US’ Wesley So defeats chess world champ Magnus Carlsen to win Norway Tournament blitz event

US’ Wesley So defeats chess world champ Magnus Carlsen to win Norway Tournament blitz event
Ryan General
June 1, 2022
Reigning U.S. chess champion Wesley So recently won the blitz event of the 10th Norway Chess Tournament in style, defeating world champion Magnus Carlsen.
The Filipino American chess grandmaster recovered from a rocky start, having been beaten by China’s Wang Hao in the event’s opening round.
After settling draws against Azerbaijan’s Shakhriyar Mamedyarov and India’s five-time world champion Viswanathan Anand, So secured five successive wins, including one against Carlsen, to win the blitz event on Monday.
Although the single-round robin event involves no prize money, it rewards its top five finishers with increased opportunities to play white in the main tournament.
The 10th Norway Chess Tournament’s main event offers 750,000 Norwegian kroner (approximately $80,000) to the winner.
Before beating Carlsen, So defeated France’s Maxime Vachier-Lagrave and Norway’s Aryan Tar. He then went on to defeat Bulgaria’s 2005 world champion Veselin Topalov and Azerbaijan’s Teimour Radjabov. He finished the event with 6.5 points after ending his game with the Netherlands’ Anish Giri in a draw.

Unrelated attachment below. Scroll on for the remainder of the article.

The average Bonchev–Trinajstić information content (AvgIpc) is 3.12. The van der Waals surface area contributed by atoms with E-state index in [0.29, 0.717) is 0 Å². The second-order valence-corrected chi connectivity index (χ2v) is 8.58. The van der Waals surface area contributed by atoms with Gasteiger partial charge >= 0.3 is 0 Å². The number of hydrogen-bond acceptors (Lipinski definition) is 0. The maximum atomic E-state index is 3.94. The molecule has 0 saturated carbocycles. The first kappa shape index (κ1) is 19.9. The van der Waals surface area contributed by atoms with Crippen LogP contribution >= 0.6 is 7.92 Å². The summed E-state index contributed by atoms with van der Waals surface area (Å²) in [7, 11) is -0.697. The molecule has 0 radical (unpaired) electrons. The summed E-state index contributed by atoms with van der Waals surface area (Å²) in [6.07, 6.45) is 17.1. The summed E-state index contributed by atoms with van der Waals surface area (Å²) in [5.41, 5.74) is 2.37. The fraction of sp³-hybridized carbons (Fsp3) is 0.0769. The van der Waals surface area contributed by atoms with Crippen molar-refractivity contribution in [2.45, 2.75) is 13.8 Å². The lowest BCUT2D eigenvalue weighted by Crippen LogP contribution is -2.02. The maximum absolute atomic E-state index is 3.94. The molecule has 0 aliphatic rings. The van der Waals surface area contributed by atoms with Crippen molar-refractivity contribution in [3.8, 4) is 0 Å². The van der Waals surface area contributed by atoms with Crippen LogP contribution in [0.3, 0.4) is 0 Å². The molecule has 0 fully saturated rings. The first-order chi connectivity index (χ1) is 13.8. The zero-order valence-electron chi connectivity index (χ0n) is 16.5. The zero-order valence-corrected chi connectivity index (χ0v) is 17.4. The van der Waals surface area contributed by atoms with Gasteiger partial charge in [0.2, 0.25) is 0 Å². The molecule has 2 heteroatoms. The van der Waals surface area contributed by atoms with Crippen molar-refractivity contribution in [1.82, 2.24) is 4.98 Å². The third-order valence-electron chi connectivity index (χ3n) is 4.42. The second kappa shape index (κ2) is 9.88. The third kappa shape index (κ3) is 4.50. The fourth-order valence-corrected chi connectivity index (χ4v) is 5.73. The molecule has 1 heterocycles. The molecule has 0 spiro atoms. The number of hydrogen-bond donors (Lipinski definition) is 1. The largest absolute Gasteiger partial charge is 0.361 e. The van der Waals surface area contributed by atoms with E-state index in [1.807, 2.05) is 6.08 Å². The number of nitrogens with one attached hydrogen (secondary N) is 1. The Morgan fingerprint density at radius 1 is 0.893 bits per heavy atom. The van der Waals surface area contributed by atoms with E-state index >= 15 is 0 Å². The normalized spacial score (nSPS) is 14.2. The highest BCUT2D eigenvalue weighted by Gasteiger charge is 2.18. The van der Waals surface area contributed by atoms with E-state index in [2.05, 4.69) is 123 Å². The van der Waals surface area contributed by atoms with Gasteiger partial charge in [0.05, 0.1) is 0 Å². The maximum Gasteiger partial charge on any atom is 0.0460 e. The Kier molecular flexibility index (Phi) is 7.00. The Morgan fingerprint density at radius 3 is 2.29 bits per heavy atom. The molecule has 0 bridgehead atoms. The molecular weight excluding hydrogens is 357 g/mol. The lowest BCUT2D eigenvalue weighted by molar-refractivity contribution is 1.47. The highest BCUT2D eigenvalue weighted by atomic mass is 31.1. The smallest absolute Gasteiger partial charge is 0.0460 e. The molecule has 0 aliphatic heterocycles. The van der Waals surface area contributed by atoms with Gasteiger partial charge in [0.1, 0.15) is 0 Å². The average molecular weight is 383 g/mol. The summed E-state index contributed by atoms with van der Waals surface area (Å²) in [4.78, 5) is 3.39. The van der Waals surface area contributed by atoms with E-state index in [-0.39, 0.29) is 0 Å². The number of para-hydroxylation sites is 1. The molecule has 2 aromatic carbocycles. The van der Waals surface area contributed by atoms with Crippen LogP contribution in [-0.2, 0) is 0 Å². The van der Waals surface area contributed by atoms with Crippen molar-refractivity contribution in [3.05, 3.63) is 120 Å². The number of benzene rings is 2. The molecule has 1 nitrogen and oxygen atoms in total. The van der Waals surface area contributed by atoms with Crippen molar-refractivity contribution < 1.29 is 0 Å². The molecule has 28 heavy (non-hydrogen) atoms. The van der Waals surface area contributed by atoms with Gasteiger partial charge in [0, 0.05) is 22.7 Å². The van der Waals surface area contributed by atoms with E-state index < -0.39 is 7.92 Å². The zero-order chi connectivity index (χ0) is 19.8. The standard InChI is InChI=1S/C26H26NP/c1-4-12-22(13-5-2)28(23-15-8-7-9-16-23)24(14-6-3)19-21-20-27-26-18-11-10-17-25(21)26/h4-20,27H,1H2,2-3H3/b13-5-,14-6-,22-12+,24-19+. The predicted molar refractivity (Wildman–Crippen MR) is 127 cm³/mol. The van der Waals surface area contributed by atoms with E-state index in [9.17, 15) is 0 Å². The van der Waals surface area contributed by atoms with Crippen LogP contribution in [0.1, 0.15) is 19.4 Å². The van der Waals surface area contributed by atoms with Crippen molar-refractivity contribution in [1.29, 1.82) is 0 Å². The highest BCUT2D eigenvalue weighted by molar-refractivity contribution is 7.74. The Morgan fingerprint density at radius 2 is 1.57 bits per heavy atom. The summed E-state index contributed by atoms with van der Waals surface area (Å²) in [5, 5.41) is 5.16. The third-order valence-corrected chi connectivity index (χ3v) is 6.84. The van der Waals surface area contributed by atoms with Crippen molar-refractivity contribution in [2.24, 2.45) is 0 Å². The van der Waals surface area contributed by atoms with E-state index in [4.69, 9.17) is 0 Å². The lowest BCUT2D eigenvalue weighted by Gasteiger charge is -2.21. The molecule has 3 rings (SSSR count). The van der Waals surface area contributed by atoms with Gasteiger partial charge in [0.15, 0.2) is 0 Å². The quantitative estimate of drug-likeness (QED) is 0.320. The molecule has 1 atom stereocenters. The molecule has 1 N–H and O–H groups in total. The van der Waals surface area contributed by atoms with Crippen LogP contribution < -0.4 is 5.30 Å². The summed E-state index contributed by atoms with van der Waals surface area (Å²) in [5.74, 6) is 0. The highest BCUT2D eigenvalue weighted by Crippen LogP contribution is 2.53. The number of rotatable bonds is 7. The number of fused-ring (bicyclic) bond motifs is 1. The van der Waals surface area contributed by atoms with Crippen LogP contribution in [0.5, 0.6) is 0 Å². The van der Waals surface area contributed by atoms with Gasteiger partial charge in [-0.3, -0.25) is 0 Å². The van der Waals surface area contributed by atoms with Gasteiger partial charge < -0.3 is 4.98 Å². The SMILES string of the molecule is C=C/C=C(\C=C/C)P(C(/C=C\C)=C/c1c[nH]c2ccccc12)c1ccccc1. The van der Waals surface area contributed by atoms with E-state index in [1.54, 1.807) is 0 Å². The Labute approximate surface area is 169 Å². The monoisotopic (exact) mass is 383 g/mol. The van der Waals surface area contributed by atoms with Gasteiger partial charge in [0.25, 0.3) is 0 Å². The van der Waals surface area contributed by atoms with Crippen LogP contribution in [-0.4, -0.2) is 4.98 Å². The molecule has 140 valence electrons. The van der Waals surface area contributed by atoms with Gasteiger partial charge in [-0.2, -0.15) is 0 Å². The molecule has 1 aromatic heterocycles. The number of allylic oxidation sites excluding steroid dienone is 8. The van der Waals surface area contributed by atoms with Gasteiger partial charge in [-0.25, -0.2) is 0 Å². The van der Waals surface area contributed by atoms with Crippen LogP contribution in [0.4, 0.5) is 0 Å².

In anticipation of the tournament’s main event, So shared that he is looking forward to playing Carlsen again.
“Magnus has been the best player for 10 years now, there is nobody close,” So said. “It’s a bit embarrassing for the rest of us that his rating is so much higher than the rest.”
So, who became the youngest player to pass a 2600 skill rating at age 14 in October 2008, is currently ranked sixth in the FIDE (International Chess Federation) Standard.
Born in the Philippines, So became a U.S. citizen in 2021 to represent the U.S. at international competitions.
“I want to give back to a country that has been so good to me,” So told the U.S. Chess Federation last year. “From the moment I landed here, I was encouraged and enabled to become better than I was. I like this attitude and the tremendous generosity of American culture.”
Featured Image via chess24.5
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